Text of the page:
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Economic Development and Site Selection for Data Centers

30 Jun, 2007

By: Justin Sabrsula

In the wake of the bursting of the technology bubble in 2001, economic developers focused on high-tech industries attempted to diversify the technology economies of their communities. For many economic developers, diversification away from the traditional high-tech industries of software and information technology led to efforts focused on growing and attracting emerging industries such as biotechnology, nanotechnology, and renewable energy. While some cities have succeeded in attracting these high stakes, specialized industries, many smaller communities have largely failed to develop alternatives to traditional high-tech industries. As a result, economic developers are once again looking to information technology to help grow their high-tech employment base.

 
One emerging niche sector of the information technology industry is the nationwide investment in data centers. As the need for data storage and server farms continues to grow, data center operations have become the most recent target of economic development efforts. In this article, I will explore the rise of data centers as an enabler of information technology, trends in the data center industry, why communities should be targeting data centers as part of their economic development strategies, and what site selection characteristics a community needs to attract data centers to their community.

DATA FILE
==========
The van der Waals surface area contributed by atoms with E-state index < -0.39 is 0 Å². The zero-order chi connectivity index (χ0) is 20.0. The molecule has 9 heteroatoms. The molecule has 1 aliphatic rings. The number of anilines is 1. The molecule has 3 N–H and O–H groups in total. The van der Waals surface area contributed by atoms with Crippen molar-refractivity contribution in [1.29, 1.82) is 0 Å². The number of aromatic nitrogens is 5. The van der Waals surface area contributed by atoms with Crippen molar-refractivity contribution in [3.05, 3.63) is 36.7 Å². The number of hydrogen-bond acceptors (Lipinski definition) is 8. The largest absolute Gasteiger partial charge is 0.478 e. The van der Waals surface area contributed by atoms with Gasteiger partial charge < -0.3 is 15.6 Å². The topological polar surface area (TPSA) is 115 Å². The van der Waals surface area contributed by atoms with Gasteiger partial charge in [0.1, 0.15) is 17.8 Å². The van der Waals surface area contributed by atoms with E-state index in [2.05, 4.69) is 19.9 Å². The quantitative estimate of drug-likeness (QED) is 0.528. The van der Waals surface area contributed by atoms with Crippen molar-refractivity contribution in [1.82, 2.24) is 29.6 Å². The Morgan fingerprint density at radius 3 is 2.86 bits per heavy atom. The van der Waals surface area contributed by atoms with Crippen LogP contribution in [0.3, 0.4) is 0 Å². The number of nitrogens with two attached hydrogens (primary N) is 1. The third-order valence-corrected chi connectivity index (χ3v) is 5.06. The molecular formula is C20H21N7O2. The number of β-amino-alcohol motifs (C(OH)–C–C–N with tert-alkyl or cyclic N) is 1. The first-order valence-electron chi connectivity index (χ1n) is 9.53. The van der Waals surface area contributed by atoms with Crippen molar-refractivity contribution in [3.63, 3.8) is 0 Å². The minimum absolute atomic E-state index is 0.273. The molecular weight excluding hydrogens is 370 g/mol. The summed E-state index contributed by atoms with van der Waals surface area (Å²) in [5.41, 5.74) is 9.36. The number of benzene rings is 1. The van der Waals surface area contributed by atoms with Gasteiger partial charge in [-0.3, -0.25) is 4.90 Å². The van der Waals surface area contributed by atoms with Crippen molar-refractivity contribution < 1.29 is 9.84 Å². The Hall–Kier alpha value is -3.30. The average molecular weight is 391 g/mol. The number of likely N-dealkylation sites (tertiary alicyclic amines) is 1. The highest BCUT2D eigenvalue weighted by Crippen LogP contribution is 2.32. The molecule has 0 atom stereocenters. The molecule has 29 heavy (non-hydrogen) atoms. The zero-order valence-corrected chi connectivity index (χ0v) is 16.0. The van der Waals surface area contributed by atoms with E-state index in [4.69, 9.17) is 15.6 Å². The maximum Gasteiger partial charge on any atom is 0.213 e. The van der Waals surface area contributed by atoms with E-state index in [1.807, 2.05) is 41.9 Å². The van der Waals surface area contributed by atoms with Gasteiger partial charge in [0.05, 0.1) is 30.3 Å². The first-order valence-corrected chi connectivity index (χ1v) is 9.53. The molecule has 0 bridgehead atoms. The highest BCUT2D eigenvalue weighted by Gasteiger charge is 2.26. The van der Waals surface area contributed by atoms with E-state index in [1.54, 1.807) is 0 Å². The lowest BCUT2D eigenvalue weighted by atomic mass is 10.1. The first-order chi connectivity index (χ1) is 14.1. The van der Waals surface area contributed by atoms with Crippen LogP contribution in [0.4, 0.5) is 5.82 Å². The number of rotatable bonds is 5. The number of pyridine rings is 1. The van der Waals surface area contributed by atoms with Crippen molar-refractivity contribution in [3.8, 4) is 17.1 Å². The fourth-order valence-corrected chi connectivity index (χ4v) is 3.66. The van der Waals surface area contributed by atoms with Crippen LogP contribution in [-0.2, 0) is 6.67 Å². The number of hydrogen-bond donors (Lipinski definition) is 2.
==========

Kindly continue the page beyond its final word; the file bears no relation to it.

What is a data center?

Data centers are any building designed solely to house computer equipment. Data centers can serve multiple functions, including housing computer processing power, hosting enterprise software applications for large companies, housing networking equipment, including website servers, and perhaps their most common function, housing data storage and backup facilities for companies. A data center typically provides some level of on-site information technology staffing, redundant electrical and mechanical systems to maintain computers in an ideal operating environment, and increased physical and information technology security beyond what would be available at a company’s offices.
 
Data centers are classified into four tiers according to ownership and reliability. These ratings are maintained and defined by the Uptime Institute, though the Tiers function more as guidelines than as formal classifications. Data center reliability is measured by “uptime,” or the amount of continuous time that a data center can operate without interruption. As the amount of uptime needed for a certain business has increased, data centers have been built to house increasingly complex mechanical and electrical support systems and more IT professionals. Additionally, as the complexity of data center support systems have grown more robust, data center capital expenses have increased dramatically. The Tiers of data centers are as follows: 
 
Tier I-II: Tier I and II data centers were first built in the late 1960s and early 1970s. These data centers were first established as enterprise (owned and operated by one company for internal use)computing centers, but now are typically owned by operating companies and leased for use by small businesses and for backup data storage. Tier I and II data centers typically have only one source of power, water, and internet access, though Tier II data centers provide redundant on-site systems to prevent downtime from equipment breakdown. Tier I and II data centers provide the most amount of downtime, usually rated as approximately 1 day per year.